Rules For Cricket
To the casual observer the sport may look a little like baseball, but the rules of Cricket illustrate that the game is truly unique. Originated in the United Kingdom, cricket is played in numerous nations ranging from Australia to Zimbabwe. A primer on the rules of Cricket:
Structure and objective. Cricket is a sport played by two teams of 11 players each. Their objective is to score more runs than the other team. Games can last anywhere from a couple of hours and several days.
Roles and function. Like baseball, one team is at bat; the other is in the field. The batting team tries to score more runs before their innings are brought to an end and they are "sent off."
Starting play. One squad of 11 takes the field, with one player assigned to serve as the bowler -- similar to a pitcher in baseball. Two opponents go up to bat. One serves as the striker; the other as the non-striker.
Bowling. The bowler puts a "ball"in play by delivering the ball to the striker, usually by bouncing it. The striker can either swing or not swing. If he chooses not to swing, the ball is completed. If the striker hits the ball, the ball is in play until one of several circumstances occurs (such as an out, which is considered an "over." A single bowler gets to deliver six balls before giving way to another member of the fielding team.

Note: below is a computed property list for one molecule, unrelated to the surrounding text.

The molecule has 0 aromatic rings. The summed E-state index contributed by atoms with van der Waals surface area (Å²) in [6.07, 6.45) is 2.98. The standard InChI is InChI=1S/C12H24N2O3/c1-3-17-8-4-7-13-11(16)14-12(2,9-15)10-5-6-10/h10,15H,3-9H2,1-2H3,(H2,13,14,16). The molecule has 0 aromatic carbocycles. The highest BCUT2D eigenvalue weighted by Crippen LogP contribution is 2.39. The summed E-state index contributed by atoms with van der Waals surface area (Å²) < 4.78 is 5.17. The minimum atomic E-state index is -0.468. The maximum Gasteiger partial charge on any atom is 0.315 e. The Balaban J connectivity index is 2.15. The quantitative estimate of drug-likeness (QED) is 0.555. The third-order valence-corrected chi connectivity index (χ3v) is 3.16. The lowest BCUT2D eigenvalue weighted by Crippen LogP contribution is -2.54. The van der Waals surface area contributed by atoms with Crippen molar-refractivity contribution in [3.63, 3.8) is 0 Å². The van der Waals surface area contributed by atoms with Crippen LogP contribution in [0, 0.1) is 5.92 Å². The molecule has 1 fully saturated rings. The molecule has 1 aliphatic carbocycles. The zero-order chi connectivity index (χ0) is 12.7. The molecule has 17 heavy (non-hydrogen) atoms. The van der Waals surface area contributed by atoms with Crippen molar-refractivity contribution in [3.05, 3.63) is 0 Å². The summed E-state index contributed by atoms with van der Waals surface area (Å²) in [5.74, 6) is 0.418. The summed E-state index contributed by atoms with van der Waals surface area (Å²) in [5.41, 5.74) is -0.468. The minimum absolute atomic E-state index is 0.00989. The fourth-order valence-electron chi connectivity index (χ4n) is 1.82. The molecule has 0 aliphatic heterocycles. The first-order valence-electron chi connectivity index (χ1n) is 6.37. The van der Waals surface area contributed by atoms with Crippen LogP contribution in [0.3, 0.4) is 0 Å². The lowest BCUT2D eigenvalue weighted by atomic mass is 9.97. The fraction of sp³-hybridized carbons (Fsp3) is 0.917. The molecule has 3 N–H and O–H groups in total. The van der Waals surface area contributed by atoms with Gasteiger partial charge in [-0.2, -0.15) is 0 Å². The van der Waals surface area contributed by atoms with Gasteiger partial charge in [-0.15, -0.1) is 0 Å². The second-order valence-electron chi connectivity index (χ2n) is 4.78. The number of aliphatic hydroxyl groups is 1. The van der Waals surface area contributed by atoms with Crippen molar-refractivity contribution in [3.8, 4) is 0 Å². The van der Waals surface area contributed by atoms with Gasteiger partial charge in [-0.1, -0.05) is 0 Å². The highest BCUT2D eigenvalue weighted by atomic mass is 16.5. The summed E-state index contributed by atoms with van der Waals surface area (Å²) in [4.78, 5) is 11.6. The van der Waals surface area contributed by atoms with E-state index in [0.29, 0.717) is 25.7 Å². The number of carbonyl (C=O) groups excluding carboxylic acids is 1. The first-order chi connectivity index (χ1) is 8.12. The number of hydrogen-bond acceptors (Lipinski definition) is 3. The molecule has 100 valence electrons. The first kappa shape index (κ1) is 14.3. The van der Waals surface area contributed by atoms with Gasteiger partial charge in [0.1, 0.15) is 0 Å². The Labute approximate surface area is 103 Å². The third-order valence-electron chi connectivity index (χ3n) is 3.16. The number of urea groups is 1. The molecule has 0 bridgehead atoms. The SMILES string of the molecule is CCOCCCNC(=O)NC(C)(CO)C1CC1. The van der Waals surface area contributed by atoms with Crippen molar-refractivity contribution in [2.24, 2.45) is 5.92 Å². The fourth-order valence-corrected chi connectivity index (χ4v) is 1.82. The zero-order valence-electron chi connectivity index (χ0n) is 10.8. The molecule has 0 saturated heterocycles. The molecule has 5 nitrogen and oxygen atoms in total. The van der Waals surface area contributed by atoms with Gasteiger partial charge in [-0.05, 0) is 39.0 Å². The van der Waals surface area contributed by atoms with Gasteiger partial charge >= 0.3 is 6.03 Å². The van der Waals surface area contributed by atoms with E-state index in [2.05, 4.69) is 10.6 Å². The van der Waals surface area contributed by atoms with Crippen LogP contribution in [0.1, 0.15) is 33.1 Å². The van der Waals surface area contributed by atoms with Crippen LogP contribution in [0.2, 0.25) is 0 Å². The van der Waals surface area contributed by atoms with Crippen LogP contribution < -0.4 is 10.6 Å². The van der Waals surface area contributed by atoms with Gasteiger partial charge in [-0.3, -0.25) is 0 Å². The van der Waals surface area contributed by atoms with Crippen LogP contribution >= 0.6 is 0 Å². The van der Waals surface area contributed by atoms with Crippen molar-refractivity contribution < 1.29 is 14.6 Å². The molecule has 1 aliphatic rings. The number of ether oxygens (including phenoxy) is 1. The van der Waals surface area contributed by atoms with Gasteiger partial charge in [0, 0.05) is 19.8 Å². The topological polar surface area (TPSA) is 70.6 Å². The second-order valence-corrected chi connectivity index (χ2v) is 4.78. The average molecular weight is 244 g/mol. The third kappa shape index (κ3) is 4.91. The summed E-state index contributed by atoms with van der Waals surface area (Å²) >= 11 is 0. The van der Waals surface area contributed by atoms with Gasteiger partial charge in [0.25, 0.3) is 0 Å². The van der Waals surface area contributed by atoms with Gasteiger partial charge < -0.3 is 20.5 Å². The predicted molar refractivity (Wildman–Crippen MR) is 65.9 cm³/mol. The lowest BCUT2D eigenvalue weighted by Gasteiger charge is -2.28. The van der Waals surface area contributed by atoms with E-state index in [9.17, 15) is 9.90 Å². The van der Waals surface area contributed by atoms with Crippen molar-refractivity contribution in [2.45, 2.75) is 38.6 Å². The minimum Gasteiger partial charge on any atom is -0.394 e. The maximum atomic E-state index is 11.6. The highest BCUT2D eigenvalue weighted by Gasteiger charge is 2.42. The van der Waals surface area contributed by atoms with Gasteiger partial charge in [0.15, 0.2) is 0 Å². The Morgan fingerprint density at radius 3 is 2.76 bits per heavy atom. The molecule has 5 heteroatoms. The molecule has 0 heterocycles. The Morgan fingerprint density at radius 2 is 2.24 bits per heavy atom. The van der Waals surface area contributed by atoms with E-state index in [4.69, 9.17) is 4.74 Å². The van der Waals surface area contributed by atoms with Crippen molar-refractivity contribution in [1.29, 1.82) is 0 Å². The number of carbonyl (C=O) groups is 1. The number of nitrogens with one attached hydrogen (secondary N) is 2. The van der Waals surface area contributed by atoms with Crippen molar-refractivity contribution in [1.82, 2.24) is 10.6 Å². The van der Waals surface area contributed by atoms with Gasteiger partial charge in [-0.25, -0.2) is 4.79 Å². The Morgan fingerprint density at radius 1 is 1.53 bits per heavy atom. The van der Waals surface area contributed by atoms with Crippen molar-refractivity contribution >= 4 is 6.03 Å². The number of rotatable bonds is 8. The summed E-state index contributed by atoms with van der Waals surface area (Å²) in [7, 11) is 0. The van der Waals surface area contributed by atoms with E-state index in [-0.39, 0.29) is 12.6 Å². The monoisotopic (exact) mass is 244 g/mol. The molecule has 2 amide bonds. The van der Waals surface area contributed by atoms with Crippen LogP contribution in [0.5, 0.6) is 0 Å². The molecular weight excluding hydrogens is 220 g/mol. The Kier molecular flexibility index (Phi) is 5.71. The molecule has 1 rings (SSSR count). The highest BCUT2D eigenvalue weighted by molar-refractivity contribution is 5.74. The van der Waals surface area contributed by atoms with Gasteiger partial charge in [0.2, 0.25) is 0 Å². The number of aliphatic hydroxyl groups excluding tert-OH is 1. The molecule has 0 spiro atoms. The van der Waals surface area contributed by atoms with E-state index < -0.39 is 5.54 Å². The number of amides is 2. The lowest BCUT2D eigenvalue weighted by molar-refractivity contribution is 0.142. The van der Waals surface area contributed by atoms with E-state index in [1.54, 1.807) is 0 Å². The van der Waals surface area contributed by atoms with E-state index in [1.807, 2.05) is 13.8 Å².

Outs. In the course of a ball a batter can make an out. There are 10 different ways of making an out, such has having the ball be caught. After 10 outs the teams change sides.
Scoring runs. If the batter hits the ball, his team has the chance to score runs. The batsmen score by running between the popping creases, passing each other in the process. If they both successfully reach the opposite creases, a run is scored. The players can continue run between the creases. Meanwhile, the fielding team tries to stop this by running out the batsmen. A fielder can run out a batsman by fielding the ball and knocking it loose without the batsman being behind it. Important point: batsmen do not have to run!
Other run-scoring methods. If the batsman clobbers the ball all the way to the boundary fence, his team collects four runs automatically. In addition, if the fielders should overthrow the ball in attempting run out a batsman, and the ball reaches the boundary fence, the batting team also records four runs.
The winner, of course, is the team with the most runs!